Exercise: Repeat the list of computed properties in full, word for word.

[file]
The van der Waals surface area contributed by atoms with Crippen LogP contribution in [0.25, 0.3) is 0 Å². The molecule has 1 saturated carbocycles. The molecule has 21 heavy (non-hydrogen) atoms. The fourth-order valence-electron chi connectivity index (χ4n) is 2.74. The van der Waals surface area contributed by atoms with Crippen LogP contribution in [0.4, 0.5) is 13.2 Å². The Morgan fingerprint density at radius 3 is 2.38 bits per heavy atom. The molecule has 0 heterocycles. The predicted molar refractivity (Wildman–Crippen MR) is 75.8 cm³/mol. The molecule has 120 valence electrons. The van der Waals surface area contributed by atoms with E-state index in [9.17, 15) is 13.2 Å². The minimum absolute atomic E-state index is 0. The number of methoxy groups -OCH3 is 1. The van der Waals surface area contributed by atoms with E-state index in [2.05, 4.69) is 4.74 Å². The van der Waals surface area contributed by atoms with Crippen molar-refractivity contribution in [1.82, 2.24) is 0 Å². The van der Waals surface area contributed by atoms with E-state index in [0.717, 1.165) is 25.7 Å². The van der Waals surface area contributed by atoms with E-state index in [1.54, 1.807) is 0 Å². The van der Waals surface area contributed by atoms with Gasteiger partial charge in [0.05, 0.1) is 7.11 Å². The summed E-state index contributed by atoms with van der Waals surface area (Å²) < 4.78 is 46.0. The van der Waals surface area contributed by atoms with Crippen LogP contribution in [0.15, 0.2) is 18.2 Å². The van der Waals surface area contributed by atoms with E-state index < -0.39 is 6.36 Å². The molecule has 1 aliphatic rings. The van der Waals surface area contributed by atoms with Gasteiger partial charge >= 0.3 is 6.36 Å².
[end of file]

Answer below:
The van der Waals surface area contributed by atoms with Crippen LogP contribution in [0.25, 0.3) is 0 Å². The molecule has 1 saturated carbocycles. The molecule has 21 heavy (non-hydrogen) atoms. The fourth-order valence-electron chi connectivity index (χ4n) is 2.74. The van der Waals surface area contributed by atoms with Crippen LogP contribution in [0.4, 0.5) is 13.2 Å². The Morgan fingerprint density at radius 3 is 2.38 bits per heavy atom. The molecule has 0 heterocycles. The predicted molar refractivity (Wildman–Crippen MR) is 75.8 cm³/mol. The molecule has 120 valence electrons. The van der Waals surface area contributed by atoms with E-state index in [9.17, 15) is 13.2 Å². The minimum absolute atomic E-state index is 0. The number of methoxy groups -OCH3 is 1. The van der Waals surface area contributed by atoms with E-state index in [2.05, 4.69) is 4.74 Å². The van der Waals surface area contributed by atoms with Crippen molar-refractivity contribution in [1.82, 2.24) is 0 Å². The van der Waals surface area contributed by atoms with E-state index in [0.717, 1.165) is 25.7 Å². The van der Waals surface area contributed by atoms with E-state index in [1.54, 1.807) is 0 Å². The van der Waals surface area contributed by atoms with Gasteiger partial charge in [0.05, 0.1) is 7.11 Å². The summed E-state index contributed by atoms with van der Waals surface area (Å²) < 4.78 is 46.0. The van der Waals surface area contributed by atoms with Crippen LogP contribution in [0.15, 0.2) is 18.2 Å². The van der Waals surface area contributed by atoms with E-state index < -0.39 is 6.36 Å². The molecule has 1 aliphatic rings. The van der Waals surface area contributed by atoms with Gasteiger partial charge >= 0.3 is 6.36 Å².